Wednesday March 25, 2009
The art of user interface design has been around for as long as people have built and used tools. User interface design principles were well understood prior to the “web revolution” and most well known computer applications can, and still do, attribute their popularity to the successful application of these principles. When thin client interfaces exploded during the .com era, the tried and true princples of user interface design were left behind in the rush to build web presents and attract as many customers as possible.
Customers it turns out are a fickle group. Attracting a customer to a web site is only part of the problem. Keeping customers and having them return to the site turns out to be the larger issue. Aside from the products and services a web site may offer, if the user experience is not satisfying, the user may not return. If they can get the same products and services elsewhere, they will not return. First impressions are everything. In most cases the site only gets one shot at pleasing a customer before loosing them forever.
Enter the re-emergence of user interface design principles. It turns out, not so supprisingly, that the application of well known user interface design principles are as applicable to web site design as they are to desktop application interface design, car dashboard design, or mobile device design, etc.
The design of a successful user interface is an iterative and highly interactive process. A great deal of dedicated time from system stakeholders and users is required for this effort to be successful. If an existing system is being redesigned, Input from both new users of the system and experienced users of the system are considered important to acquire an accurate understanding of the design flaws that need to be corrected and the design successes that need to be preserved. If a new system is being design a great deal of attention must be paid to identifing and categorizing the sites audience groups. Senarios need to be developed, and potential new users need to be exposed to the user interface repeatedly for the design to take shape.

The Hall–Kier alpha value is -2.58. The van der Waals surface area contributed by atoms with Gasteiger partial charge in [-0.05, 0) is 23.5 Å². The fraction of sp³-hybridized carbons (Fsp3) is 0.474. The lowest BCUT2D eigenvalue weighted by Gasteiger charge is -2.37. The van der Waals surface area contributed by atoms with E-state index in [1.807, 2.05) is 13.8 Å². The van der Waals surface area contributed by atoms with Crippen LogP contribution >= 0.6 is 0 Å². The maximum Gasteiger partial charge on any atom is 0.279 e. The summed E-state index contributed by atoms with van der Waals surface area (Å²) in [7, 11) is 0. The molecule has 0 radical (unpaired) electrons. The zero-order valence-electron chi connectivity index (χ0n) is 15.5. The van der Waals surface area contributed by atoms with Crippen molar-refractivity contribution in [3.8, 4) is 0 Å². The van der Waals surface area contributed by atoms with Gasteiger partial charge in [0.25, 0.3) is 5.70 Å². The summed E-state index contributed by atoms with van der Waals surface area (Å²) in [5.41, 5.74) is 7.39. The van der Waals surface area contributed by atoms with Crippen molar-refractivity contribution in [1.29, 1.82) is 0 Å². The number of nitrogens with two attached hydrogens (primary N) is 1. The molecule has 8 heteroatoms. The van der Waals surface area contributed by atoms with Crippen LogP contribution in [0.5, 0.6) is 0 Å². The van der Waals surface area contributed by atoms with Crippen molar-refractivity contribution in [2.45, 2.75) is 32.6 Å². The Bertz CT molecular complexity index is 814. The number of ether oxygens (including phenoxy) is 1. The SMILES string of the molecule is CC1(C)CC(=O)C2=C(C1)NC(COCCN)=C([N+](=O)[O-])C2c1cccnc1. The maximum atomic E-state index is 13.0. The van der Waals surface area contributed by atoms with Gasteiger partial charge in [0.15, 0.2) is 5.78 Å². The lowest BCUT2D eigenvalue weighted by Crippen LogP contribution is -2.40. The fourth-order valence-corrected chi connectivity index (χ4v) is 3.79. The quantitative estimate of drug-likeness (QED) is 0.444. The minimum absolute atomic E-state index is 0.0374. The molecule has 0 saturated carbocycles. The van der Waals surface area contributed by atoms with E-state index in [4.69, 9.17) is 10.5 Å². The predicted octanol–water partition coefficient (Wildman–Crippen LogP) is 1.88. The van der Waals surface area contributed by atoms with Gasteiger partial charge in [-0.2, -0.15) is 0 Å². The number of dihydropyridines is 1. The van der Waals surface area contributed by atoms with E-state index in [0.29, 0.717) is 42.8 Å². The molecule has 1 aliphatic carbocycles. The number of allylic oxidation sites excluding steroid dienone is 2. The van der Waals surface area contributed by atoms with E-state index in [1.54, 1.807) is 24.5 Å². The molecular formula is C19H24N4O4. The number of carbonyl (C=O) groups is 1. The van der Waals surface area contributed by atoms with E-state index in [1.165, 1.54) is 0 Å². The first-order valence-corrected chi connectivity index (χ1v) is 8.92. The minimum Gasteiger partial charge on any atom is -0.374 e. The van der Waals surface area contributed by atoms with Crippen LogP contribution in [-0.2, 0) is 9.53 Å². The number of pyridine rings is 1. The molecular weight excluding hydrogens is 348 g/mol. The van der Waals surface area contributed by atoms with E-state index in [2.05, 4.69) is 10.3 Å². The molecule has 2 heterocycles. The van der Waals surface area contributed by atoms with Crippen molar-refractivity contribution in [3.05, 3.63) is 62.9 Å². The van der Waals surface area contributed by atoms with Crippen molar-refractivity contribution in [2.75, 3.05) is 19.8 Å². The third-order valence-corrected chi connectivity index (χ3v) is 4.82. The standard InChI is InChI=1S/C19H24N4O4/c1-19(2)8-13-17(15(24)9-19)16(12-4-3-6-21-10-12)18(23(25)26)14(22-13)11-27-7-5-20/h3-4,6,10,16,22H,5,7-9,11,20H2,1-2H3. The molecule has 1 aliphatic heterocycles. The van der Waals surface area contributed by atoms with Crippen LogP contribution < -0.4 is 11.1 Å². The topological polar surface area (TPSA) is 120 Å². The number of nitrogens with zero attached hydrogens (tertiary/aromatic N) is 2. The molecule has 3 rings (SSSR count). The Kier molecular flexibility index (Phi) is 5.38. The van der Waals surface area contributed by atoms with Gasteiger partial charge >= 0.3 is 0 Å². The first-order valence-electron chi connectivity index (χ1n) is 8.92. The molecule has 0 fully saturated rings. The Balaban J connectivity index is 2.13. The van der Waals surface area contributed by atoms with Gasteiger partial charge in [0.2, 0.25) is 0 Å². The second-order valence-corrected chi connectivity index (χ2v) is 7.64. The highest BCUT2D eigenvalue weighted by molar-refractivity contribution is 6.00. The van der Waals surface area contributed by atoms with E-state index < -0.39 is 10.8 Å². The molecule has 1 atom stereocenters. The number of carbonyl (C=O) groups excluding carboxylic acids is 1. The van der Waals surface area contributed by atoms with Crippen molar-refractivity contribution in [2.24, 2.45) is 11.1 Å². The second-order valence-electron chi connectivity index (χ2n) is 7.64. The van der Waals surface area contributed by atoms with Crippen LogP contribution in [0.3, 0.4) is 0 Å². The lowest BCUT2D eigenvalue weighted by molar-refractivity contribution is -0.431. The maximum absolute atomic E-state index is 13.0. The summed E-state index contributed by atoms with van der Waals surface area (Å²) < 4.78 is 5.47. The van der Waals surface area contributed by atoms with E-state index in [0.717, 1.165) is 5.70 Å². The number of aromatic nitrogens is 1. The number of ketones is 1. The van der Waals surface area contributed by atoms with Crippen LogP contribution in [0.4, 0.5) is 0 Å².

Although low tech prototypes such as wireframes or whiteboard drawings may facilitate initial communications between users and designers NOTHING can take the place of interacting with either a prototype or a fully working user interface. The higher the fidelity used to elicit feedback from stakeholders and users, the better the quality of feedback received.
Agile development techiques are particularly useful when user interfaces are being created. The inherent iterative nature of agile development gives time for repeated user exposure to high fidelity interfaces. Each iteration’s review and accepance meeting results in findings and suggested changes that can then be incorporated into requirements for future iterations. Each iteration gives the opportunity to improve on the user interface shown in the previous iteration.